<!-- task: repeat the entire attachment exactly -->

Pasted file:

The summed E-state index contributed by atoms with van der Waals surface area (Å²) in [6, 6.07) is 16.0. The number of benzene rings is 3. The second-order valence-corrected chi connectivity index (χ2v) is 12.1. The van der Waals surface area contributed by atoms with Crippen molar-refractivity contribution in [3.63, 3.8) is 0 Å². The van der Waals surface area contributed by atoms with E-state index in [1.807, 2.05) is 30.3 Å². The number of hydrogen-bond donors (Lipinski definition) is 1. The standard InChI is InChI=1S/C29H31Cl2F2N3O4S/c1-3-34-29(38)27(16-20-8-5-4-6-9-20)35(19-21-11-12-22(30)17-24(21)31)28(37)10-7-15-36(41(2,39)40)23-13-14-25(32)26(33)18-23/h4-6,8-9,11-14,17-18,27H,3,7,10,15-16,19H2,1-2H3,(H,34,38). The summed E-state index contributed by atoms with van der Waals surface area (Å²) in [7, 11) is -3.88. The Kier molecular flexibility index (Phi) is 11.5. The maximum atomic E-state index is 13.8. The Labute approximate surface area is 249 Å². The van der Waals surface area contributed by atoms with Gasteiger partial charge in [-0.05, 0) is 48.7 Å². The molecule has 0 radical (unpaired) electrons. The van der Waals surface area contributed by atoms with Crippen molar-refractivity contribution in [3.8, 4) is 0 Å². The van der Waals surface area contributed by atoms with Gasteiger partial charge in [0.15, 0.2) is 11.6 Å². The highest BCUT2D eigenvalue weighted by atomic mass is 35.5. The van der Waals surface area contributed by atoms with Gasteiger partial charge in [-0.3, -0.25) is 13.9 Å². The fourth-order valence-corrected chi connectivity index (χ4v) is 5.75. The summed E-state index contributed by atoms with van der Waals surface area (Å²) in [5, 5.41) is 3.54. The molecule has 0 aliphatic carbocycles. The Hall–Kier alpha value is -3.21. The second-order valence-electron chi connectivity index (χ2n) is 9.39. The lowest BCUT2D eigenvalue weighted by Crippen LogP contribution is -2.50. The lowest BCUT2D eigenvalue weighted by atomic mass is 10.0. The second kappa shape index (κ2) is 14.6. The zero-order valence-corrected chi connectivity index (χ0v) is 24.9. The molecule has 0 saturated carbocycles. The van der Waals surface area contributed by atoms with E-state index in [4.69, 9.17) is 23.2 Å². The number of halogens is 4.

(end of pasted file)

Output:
The summed E-state index contributed by atoms with van der Waals surface area (Å²) in [6, 6.07) is 16.0. The number of benzene rings is 3. The second-order valence-corrected chi connectivity index (χ2v) is 12.1. The van der Waals surface area contributed by atoms with Crippen molar-refractivity contribution in [3.63, 3.8) is 0 Å². The van der Waals surface area contributed by atoms with E-state index in [1.807, 2.05) is 30.3 Å². The number of hydrogen-bond donors (Lipinski definition) is 1. The standard InChI is InChI=1S/C29H31Cl2F2N3O4S/c1-3-34-29(38)27(16-20-8-5-4-6-9-20)35(19-21-11-12-22(30)17-24(21)31)28(37)10-7-15-36(41(2,39)40)23-13-14-25(32)26(33)18-23/h4-6,8-9,11-14,17-18,27H,3,7,10,15-16,19H2,1-2H3,(H,34,38). The summed E-state index contributed by atoms with van der Waals surface area (Å²) in [7, 11) is -3.88. The Kier molecular flexibility index (Phi) is 11.5. The maximum atomic E-state index is 13.8. The Labute approximate surface area is 249 Å². The van der Waals surface area contributed by atoms with Gasteiger partial charge in [-0.05, 0) is 48.7 Å². The molecule has 0 radical (unpaired) electrons. The van der Waals surface area contributed by atoms with Crippen molar-refractivity contribution in [3.8, 4) is 0 Å². The van der Waals surface area contributed by atoms with Gasteiger partial charge in [0.15, 0.2) is 11.6 Å². The highest BCUT2D eigenvalue weighted by atomic mass is 35.5. The van der Waals surface area contributed by atoms with Gasteiger partial charge in [-0.3, -0.25) is 13.9 Å². The fourth-order valence-corrected chi connectivity index (χ4v) is 5.75. The summed E-state index contributed by atoms with van der Waals surface area (Å²) in [5, 5.41) is 3.54. The molecule has 0 aliphatic carbocycles. The Hall–Kier alpha value is -3.21. The second-order valence-electron chi connectivity index (χ2n) is 9.39. The lowest BCUT2D eigenvalue weighted by Crippen LogP contribution is -2.50. The lowest BCUT2D eigenvalue weighted by atomic mass is 10.0. The second kappa shape index (κ2) is 14.6. The zero-order valence-corrected chi connectivity index (χ0v) is 24.9. The molecule has 0 saturated carbocycles. The van der Waals surface area contributed by atoms with E-state index in [4.69, 9.17) is 23.2 Å². The number of halogens is 4.